SXSW2017: Austin Production La Barracuda Has Real Bite
Shot and filmed in Austin by local filmmakers Jason Cortlund and Julia Halperin, La Barracuda was a hometown darling at SXSW. The suspense drama stars Texas native Allison Tolman (Fargo) as Merle, the tone-deaf daughter of a country music legend. When a mysterious woman appears and introduces herself as Merle’s half sister, Sinaloa (Sophie Reid), tensions flare. Everyone in the family has their suspicions of her true intentions that range from selfish to sinister.
Reid is a welcome fresh face with unbelievable musical talent. A highlight of the film is her musical performances that were recorded live. There is a particularly impressive scene featuring a country jam session around a bonfire. Her performance is at times unsettling, but you can’t help but hope that she gets what she wants, whatever that might be.
We sat down with filmmakers Jason and Julia and the films star Sophie to talk about the suspense genre, playing original music live on screen, and what it takes to make a movie in Texas.
What was the inspiration for the film?
Jason: There’s the idea of a secret sibling or having this half brother or half sister somewhere in the world. It’s a personal thing for me and my family that I’m never going to have answered. It’s out there somewhere and I think it would be invasive to actually go out and track down that lead. To scratch that itch it was kind of a fictional approach to kind of deal with that.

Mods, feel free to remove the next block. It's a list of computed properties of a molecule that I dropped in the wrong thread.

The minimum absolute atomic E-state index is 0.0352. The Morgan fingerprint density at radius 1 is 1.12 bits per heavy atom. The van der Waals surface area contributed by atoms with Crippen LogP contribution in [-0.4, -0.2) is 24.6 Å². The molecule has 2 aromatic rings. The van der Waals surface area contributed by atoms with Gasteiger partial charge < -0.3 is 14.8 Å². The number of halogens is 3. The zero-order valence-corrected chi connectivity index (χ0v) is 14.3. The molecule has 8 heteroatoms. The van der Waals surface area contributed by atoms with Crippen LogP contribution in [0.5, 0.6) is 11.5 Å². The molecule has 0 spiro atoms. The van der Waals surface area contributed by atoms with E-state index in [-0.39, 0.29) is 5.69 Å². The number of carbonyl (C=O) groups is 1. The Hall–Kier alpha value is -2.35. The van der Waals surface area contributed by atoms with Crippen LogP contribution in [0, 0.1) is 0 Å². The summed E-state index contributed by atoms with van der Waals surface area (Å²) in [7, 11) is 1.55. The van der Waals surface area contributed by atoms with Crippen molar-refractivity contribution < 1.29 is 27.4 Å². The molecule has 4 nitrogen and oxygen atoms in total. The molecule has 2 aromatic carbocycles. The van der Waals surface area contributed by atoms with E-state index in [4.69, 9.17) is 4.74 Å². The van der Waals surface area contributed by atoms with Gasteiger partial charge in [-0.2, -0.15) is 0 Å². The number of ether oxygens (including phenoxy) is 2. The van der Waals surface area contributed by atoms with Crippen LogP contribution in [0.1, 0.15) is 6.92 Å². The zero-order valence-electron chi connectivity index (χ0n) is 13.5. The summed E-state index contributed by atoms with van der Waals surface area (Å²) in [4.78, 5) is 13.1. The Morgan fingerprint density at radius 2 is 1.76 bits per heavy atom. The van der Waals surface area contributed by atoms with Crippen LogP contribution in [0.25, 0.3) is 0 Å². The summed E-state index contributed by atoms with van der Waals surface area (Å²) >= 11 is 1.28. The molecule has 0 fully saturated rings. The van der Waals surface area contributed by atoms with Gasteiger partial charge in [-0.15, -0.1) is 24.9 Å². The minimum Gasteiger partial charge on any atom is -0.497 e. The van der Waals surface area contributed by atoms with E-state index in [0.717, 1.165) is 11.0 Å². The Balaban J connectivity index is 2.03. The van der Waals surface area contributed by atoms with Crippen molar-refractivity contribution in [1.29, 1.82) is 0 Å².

The guitar that Sinaloa was given from her father has a barracuda on it. What is La Barracuda to you?
Jason: It is the guitar, but it’s also thematic. We developed the script in Italy at the Venice film festival. Venice has a program for developing first and second features. One of our mentors was an Italian screenwriter who said, “But it should be Il Barracuda.” And I said, “No, that’s in Italian.” Barracuda is a masculine word in Italian, but in Spanish it’s a feminine word. Texas is part of Mexico. We are still connected. We are a nation of our own, but we share a lot of culture with Mexico. It’s a native fish to the Gulf waters and it is also a predator.
Sophie: I had to look up the definition of what a barracuda was and it’s basically a fighting fish that lurks underground for a long time until it’s ready to get its prey. There’s a stealthy waiting in the dark thing.
Sinaloa is a very mysterious character that at times can be unnerving. How did you balance that aura while also playing someone who earns these strangers’ trust?